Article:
Anytime you have a deck on grade you need to use pressure treated lumber that is specifically rated for ground contact. Because in all likelihood you will probably need to bury something somewhere. And its okay to do that to wood that is rated for ground contact. And yes, you would need to place piers next to the pad, keep the joist far enough away that it will not erode the pad. Tapcon a board to the side of the pad if needed. Your piers need to be spaced according to the span of the lumber you use for joists. Or, rather than using piers, pour footing beams... like a series of 6" wide sidewalks that are as long as your deck is basically. 3 of those would give you nice footings to build your deck off of. See the span tables for joists that is listed in the DCA6 deck guide. (Google it) 2x6 is the smallest dimension joist you should consider. If you go with 2x4s they should span no more than 4 ft, imo.

Also keep in mind that a deck so close to grade may mold and mildew faster than one that is elevated due to the lack of ventilation below it.
 
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Old 09-13-18, 08:30 PM
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Wow, thank you for the detailed response. I have read other places that even with ground contact rated treated lumber you have to be cautious of where it is buried because any area which has a lot of moisture will rot the wood anyway. I drew a couple little illustrations which may help with my question, although I think I will be fine just putting the boards where they should be after excavating the soil a bit. My next concern is how to ensure that moisture can drain away properly.

Because it is a ground level deck, I was already planning on using a moisture barrier to direct rain water to some french drain openings which will be below the deck, using a 1/4" over 1' slope. I am planning on then putting a layer of gravel over this to allow the water to flow freely and prevent pooling, as well as allow better ventilation under the deck. The challenge is maintaining this idea as close to the house and patio slab as I will be getting.

I have (attempted to) attach some childish napkin drawings showing my current plans. Nothing is set is stone by any means, I don't even have any materials so all is still up for discussion. I am planning on digging the pier holes and installing the tube forms, then building the frame with a few joists to stiffen it, levelling the frame in place and then pouring the piers up to the anchors which will be fastened to the 2x6 beams. I am not a fan of using 2x4 joists either, and only the one toe board will be 2x4, others will be 2x6.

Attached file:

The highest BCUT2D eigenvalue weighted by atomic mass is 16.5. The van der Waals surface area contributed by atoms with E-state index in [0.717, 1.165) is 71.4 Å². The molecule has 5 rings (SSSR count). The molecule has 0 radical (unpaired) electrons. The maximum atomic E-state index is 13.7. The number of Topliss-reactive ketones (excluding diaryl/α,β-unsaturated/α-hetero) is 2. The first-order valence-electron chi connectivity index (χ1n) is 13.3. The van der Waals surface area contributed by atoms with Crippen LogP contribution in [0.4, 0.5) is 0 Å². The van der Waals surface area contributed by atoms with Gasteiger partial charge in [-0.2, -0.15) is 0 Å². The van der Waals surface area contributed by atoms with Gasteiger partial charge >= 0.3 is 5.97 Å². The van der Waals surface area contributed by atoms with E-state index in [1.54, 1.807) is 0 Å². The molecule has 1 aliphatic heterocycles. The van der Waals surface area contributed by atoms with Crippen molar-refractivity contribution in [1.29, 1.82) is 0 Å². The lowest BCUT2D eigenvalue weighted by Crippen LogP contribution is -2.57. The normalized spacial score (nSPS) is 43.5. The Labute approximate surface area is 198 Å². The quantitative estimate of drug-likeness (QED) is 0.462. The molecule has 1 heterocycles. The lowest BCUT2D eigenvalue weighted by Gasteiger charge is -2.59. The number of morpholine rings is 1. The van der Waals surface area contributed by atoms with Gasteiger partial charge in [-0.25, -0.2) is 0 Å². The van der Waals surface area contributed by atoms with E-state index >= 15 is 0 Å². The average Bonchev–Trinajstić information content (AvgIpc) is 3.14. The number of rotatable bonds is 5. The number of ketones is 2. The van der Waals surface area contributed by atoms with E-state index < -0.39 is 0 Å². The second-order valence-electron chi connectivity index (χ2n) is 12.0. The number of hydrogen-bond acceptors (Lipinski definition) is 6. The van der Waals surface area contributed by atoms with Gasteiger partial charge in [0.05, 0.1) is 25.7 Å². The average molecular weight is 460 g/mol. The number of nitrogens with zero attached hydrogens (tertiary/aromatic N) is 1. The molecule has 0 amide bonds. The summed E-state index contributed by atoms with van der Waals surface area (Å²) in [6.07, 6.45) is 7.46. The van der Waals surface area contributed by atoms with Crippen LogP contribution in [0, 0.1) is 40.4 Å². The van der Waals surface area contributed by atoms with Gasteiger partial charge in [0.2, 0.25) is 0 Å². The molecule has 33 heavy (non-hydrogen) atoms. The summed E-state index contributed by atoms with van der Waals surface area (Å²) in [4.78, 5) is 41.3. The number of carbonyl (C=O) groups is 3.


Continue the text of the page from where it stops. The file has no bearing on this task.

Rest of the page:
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Old 09-13-18, 08:55 PM
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You can also Google DCA6 deck guide. Download it, and consult the tables within it for the proper footing and column size that will meet code. Some if it may not apply to your situation, but it may help.

The question I have is likely going to result in multiple answers of "don't build a deck
I agree with that consensus. You'd be better off with a paver patio. But I know how some people are bound and determined to do what they want anyway.
 
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Old 09-14-18, 09:58 AM
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The question I have is likely going to result in multiple answers of "don't build a deck,"
I think it's likely that's the reason only X responded to your questions.
 
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Old 09-14-18, 10:09 AM
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That's exactly right.

I'm not a big fan of weeds growing up through my deck or the smell of damp and mold.